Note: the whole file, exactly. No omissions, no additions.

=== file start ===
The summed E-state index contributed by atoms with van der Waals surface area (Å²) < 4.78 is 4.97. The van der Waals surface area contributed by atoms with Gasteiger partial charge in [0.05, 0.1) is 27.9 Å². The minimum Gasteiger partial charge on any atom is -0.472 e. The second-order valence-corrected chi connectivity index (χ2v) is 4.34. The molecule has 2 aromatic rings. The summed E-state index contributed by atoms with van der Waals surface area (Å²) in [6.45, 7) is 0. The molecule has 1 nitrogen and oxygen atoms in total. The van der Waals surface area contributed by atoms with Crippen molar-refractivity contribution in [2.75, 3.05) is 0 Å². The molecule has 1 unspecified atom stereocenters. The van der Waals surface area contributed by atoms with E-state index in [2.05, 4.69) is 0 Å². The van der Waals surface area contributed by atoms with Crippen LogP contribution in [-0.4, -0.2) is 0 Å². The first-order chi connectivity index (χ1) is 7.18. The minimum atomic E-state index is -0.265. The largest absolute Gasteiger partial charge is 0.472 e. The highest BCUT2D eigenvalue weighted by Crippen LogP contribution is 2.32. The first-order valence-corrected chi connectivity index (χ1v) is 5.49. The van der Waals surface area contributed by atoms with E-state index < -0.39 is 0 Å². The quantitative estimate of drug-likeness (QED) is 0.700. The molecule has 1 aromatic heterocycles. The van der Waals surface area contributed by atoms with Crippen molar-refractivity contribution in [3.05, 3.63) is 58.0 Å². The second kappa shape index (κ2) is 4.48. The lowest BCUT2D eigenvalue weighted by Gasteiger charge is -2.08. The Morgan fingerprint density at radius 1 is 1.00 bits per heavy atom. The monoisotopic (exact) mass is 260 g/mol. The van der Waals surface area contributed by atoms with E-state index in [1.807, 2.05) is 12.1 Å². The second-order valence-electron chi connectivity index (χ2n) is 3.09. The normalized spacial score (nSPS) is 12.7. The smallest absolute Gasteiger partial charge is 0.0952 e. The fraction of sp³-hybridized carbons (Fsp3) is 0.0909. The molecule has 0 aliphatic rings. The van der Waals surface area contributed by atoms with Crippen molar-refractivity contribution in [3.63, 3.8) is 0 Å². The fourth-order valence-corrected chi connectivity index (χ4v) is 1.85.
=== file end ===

The summed E-state index contributed by atoms with van der Waals surface area (Å²) < 4.78 is 4.97. The van der Waals surface area contributed by atoms with Gasteiger partial charge in [0.05, 0.1) is 27.9 Å². The minimum Gasteiger partial charge on any atom is -0.472 e. The second-order valence-corrected chi connectivity index (χ2v) is 4.34. The molecule has 2 aromatic rings. The summed E-state index contributed by atoms with van der Waals surface area (Å²) in [6.45, 7) is 0. The molecule has 1 nitrogen and oxygen atoms in total. The van der Waals surface area contributed by atoms with Crippen molar-refractivity contribution in [2.75, 3.05) is 0 Å². The molecule has 1 unspecified atom stereocenters. The van der Waals surface area contributed by atoms with E-state index in [2.05, 4.69) is 0 Å². The van der Waals surface area contributed by atoms with Crippen LogP contribution in [-0.4, -0.2) is 0 Å². The first-order chi connectivity index (χ1) is 7.18. The minimum atomic E-state index is -0.265. The largest absolute Gasteiger partial charge is 0.472 e. The highest BCUT2D eigenvalue weighted by Crippen LogP contribution is 2.32. The first-order valence-corrected chi connectivity index (χ1v) is 5.49. The van der Waals surface area contributed by atoms with E-state index < -0.39 is 0 Å². The quantitative estimate of drug-likeness (QED) is 0.700. The molecule has 1 aromatic heterocycles. The van der Waals surface area contributed by atoms with Crippen molar-refractivity contribution in [3.05, 3.63) is 58.0 Å². The second kappa shape index (κ2) is 4.48. The lowest BCUT2D eigenvalue weighted by Gasteiger charge is -2.08. The Morgan fingerprint density at radius 1 is 1.00 bits per heavy atom. The monoisotopic (exact) mass is 260 g/mol. The van der Waals surface area contributed by atoms with E-state index in [1.807, 2.05) is 12.1 Å². The second-order valence-electron chi connectivity index (χ2n) is 3.09. The normalized spacial score (nSPS) is 12.7. The smallest absolute Gasteiger partial charge is 0.0952 e. The fraction of sp³-hybridized carbons (Fsp3) is 0.0909. The molecule has 0 aliphatic rings. The van der Waals surface area contributed by atoms with Crippen molar-refractivity contribution in [3.63, 3.8) is 0 Å². The fourth-order valence-corrected chi connectivity index (χ4v) is 1.85.